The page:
## Wednesday, December 10, 2008

### Motion Effects: Keyframing the Rotation Property PART 3

Next, we will add a third keyframe.

Starting from the second keyframe, we will set it so that the "rotate me" text will rotate three more times until it reaches the third keyframe. You will probably assume that you just need to input a value of 3x0.0 for the third keyframe. But that would be an incorrect assumption. Read on to find out why.

Make sure that the title clip on the Timeline is still selected and add another keyframe after the second keyframe. Position this third keyframe about 5 seconds away from the second keyframe. On this third keyframe, set the rotation value to 5x0.0. This will make the "rotate me" text rotate 3 more times starting from the second keyframe.

Now why does it rotate 3 times when a value of 5 was specified?
Remember that in the second keyframe, the rotation value is 2x0.0. To make the clip rotate 3 more times from that point until it reaches the third keyframe, we need to ADD a value of 3 to the previous value (which is 2). This is why we specified a value of 5x0.0 instead of just 3.

Next, we are going to add a fourth keyframe. From keyframe no. 3 to keyframe no. 4, we are going to set it so that the "rotate me" text rotates toward the OPPOSITE direction (so far the text has been rotating in a clockwise manner, so for this fourth keyframe, we will make the text rotate in a counterclockwise manner).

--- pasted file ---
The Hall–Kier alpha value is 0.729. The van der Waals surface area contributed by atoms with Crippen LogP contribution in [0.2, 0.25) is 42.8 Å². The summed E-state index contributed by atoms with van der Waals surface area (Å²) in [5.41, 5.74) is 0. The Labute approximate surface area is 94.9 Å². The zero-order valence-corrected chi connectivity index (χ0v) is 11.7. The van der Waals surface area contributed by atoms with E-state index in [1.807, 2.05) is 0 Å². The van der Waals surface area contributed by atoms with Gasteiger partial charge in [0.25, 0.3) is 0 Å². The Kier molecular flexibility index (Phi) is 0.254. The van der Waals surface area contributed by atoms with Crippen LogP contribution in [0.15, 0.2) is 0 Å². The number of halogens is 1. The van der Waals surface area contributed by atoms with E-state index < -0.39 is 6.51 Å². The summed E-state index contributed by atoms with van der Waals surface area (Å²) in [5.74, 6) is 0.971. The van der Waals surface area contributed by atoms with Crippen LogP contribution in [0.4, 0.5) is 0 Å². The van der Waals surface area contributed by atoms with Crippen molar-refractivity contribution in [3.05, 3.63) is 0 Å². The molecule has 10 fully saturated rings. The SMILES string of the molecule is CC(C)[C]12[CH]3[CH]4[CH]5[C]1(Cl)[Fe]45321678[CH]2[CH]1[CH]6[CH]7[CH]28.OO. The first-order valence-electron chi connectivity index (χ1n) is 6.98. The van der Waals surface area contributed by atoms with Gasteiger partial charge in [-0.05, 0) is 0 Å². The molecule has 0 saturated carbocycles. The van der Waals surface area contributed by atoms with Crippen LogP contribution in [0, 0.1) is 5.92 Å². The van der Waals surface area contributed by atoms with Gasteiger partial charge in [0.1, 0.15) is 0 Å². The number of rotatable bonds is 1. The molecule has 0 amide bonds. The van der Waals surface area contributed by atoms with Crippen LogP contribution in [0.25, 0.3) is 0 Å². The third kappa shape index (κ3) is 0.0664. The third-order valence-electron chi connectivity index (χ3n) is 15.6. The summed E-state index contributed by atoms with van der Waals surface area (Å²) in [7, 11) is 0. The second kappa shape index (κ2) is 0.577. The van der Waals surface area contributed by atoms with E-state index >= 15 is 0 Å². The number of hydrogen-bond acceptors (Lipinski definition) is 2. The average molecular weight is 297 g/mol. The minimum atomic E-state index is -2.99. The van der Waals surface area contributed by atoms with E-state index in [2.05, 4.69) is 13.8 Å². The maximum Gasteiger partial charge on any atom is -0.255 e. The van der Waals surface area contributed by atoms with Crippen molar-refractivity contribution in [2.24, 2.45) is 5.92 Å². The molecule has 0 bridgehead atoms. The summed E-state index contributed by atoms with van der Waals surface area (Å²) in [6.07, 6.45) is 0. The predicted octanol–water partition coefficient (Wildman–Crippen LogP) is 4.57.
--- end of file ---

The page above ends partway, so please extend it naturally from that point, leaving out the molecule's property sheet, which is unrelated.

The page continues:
Make sure the title clip on the Timeline is still selected. Then in the Effect Controls Panel, add another keyframe about 5 seconds away from the third keyframe.

In order to make the clip rotate counterclockwise, we will need to specify a rotation value that is LOWER than the one in the previous keyframe. The rotation value in keyframe no. 3 is 5x0.0. So if you specify a lower value of 4x0.0 for keyframe no. 4, that would be a difference of 1. So that's going to make the clip do 1 full counterclockwise rotation. If you specify a value of 3x0.0, then that would make a difference of 2, so it's going to make 2 full counterclockwise rotations instead. For this specific keyframe, let's specify a value of 4x90.0. This will still have the effect of making the clip rotate counter-clockwise. However, instead of settling at an angle of 0.0 degrees, it's going to stop once it reaches 90.0 degrees. So it's actually not going to make a complete counterclockwise rotation all the way down to 0.0 degrees. Instead, once it reaches 90.0 degrees, it's going to stop.

Here's a summary of the values:
Keyframe no. 1 - 0.0
Keyframe no. 2 - 2x0.0
Keyframe no. 3 - 5x0.0
Keyframe no. 4 - 4x90.0

By now you should have something similar to the sample video shown at the beginning of this tutorial. Check to see if that is the case, and then experiment further using different values to test your understanding of the topic.

And that concludes this basic tutorial on keyframing a clip's rotation property.

go back to Motion Effects: Keyframing the Rotation Property PART 2